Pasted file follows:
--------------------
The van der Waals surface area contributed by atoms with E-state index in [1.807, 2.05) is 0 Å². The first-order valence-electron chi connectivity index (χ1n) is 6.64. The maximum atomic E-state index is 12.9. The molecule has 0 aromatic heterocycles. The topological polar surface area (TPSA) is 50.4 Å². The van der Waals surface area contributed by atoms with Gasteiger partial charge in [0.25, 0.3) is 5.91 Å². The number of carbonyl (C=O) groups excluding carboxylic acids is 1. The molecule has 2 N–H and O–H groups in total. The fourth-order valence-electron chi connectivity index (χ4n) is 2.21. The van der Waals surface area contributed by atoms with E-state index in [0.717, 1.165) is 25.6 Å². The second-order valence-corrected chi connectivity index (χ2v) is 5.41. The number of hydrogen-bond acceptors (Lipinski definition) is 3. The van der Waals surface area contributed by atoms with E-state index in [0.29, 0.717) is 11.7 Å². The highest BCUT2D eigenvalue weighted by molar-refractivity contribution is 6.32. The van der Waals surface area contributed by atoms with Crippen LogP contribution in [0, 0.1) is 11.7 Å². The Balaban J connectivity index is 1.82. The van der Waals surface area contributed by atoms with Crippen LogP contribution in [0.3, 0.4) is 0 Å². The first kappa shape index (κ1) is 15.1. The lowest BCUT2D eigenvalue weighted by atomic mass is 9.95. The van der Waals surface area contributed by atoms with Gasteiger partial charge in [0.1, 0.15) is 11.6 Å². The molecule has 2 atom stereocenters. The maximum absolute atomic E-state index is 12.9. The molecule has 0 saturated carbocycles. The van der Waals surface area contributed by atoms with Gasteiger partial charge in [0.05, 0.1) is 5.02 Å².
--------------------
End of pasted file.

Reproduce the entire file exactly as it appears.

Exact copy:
The van der Waals surface area contributed by atoms with E-state index in [1.807, 2.05) is 0 Å². The first-order valence-electron chi connectivity index (χ1n) is 6.64. The maximum atomic E-state index is 12.9. The molecule has 0 aromatic heterocycles. The topological polar surface area (TPSA) is 50.4 Å². The van der Waals surface area contributed by atoms with Gasteiger partial charge in [0.25, 0.3) is 5.91 Å². The number of carbonyl (C=O) groups excluding carboxylic acids is 1. The molecule has 2 N–H and O–H groups in total. The fourth-order valence-electron chi connectivity index (χ4n) is 2.21. The van der Waals surface area contributed by atoms with E-state index in [0.717, 1.165) is 25.6 Å². The second-order valence-corrected chi connectivity index (χ2v) is 5.41. The number of hydrogen-bond acceptors (Lipinski definition) is 3. The van der Waals surface area contributed by atoms with E-state index in [0.29, 0.717) is 11.7 Å². The highest BCUT2D eigenvalue weighted by molar-refractivity contribution is 6.32. The van der Waals surface area contributed by atoms with Crippen LogP contribution in [0, 0.1) is 11.7 Å². The Balaban J connectivity index is 1.82. The van der Waals surface area contributed by atoms with Crippen LogP contribution in [0.3, 0.4) is 0 Å². The first kappa shape index (κ1) is 15.1. The lowest BCUT2D eigenvalue weighted by atomic mass is 9.95. The van der Waals surface area contributed by atoms with Gasteiger partial charge in [0.1, 0.15) is 11.6 Å². The molecule has 2 atom stereocenters. The maximum absolute atomic E-state index is 12.9. The molecule has 0 saturated carbocycles. The van der Waals surface area contributed by atoms with Gasteiger partial charge in [0.05, 0.1) is 5.02 Å².